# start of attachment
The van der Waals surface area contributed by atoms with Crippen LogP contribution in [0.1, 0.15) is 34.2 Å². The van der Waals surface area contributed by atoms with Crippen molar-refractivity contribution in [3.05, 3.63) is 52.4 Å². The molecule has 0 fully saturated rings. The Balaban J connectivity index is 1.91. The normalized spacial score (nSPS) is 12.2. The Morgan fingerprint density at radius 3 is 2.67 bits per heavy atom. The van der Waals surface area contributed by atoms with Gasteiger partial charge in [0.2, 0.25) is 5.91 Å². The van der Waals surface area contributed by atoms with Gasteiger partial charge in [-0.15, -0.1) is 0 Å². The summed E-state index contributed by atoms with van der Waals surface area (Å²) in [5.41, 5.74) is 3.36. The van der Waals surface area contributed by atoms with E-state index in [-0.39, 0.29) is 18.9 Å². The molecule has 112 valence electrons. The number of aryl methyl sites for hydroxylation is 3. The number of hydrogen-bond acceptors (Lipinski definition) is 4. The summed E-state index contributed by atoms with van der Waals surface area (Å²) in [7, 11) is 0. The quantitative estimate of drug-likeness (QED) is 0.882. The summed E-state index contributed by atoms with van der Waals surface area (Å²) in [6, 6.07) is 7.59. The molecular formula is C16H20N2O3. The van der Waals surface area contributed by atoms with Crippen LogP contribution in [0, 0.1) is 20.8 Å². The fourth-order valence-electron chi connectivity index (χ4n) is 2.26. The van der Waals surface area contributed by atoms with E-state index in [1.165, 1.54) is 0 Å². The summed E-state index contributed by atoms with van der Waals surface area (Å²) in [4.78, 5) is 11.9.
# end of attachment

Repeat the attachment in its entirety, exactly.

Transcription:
The van der Waals surface area contributed by atoms with Crippen LogP contribution in [0.1, 0.15) is 34.2 Å². The van der Waals surface area contributed by atoms with Crippen molar-refractivity contribution in [3.05, 3.63) is 52.4 Å². The molecule has 0 fully saturated rings. The Balaban J connectivity index is 1.91. The normalized spacial score (nSPS) is 12.2. The Morgan fingerprint density at radius 3 is 2.67 bits per heavy atom. The van der Waals surface area contributed by atoms with Gasteiger partial charge in [0.2, 0.25) is 5.91 Å². The van der Waals surface area contributed by atoms with Gasteiger partial charge in [-0.15, -0.1) is 0 Å². The summed E-state index contributed by atoms with van der Waals surface area (Å²) in [5.41, 5.74) is 3.36. The van der Waals surface area contributed by atoms with E-state index in [-0.39, 0.29) is 18.9 Å². The molecule has 112 valence electrons. The number of aryl methyl sites for hydroxylation is 3. The number of hydrogen-bond acceptors (Lipinski definition) is 4. The summed E-state index contributed by atoms with van der Waals surface area (Å²) in [7, 11) is 0. The quantitative estimate of drug-likeness (QED) is 0.882. The summed E-state index contributed by atoms with van der Waals surface area (Å²) in [6, 6.07) is 7.59. The molecular formula is C16H20N2O3. The van der Waals surface area contributed by atoms with Crippen LogP contribution in [0, 0.1) is 20.8 Å². The fourth-order valence-electron chi connectivity index (χ4n) is 2.26. The van der Waals surface area contributed by atoms with E-state index in [1.165, 1.54) is 0 Å². The summed E-state index contributed by atoms with van der Waals surface area (Å²) in [4.78, 5) is 11.9.